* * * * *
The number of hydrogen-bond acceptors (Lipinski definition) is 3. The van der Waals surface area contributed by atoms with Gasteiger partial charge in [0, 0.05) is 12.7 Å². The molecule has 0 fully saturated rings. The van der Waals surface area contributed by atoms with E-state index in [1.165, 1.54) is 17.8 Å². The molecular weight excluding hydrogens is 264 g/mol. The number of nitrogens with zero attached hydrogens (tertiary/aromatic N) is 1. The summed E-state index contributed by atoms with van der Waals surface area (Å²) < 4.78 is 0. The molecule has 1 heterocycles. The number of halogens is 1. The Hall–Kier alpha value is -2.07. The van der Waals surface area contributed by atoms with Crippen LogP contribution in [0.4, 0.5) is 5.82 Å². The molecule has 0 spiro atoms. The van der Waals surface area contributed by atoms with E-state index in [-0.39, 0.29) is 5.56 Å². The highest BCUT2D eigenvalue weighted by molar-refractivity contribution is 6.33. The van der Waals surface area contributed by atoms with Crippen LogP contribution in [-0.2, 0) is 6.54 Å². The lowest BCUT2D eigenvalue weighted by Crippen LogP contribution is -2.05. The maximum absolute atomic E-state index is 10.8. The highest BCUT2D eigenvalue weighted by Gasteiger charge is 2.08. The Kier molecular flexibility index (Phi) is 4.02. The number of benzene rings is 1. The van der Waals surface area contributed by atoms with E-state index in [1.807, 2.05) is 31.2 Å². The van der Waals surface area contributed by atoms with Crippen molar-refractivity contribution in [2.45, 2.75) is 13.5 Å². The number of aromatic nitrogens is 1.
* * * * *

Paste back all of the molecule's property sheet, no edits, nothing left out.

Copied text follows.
The number of hydrogen-bond acceptors (Lipinski definition) is 3. The van der Waals surface area contributed by atoms with Gasteiger partial charge in [0, 0.05) is 12.7 Å². The molecule has 0 fully saturated rings. The van der Waals surface area contributed by atoms with E-state index in [1.165, 1.54) is 17.8 Å². The molecular weight excluding hydrogens is 264 g/mol. The number of nitrogens with zero attached hydrogens (tertiary/aromatic N) is 1. The summed E-state index contributed by atoms with van der Waals surface area (Å²) < 4.78 is 0. The molecule has 1 heterocycles. The number of halogens is 1. The Hall–Kier alpha value is -2.07. The van der Waals surface area contributed by atoms with Crippen LogP contribution in [0.4, 0.5) is 5.82 Å². The molecule has 0 spiro atoms. The van der Waals surface area contributed by atoms with E-state index in [-0.39, 0.29) is 5.56 Å². The highest BCUT2D eigenvalue weighted by molar-refractivity contribution is 6.33. The van der Waals surface area contributed by atoms with Crippen LogP contribution in [-0.2, 0) is 6.54 Å². The lowest BCUT2D eigenvalue weighted by Crippen LogP contribution is -2.05. The maximum absolute atomic E-state index is 10.8. The highest BCUT2D eigenvalue weighted by Gasteiger charge is 2.08. The Kier molecular flexibility index (Phi) is 4.02. The number of benzene rings is 1. The van der Waals surface area contributed by atoms with E-state index in [1.807, 2.05) is 31.2 Å². The van der Waals surface area contributed by atoms with Crippen molar-refractivity contribution in [2.45, 2.75) is 13.5 Å². The number of aromatic nitrogens is 1.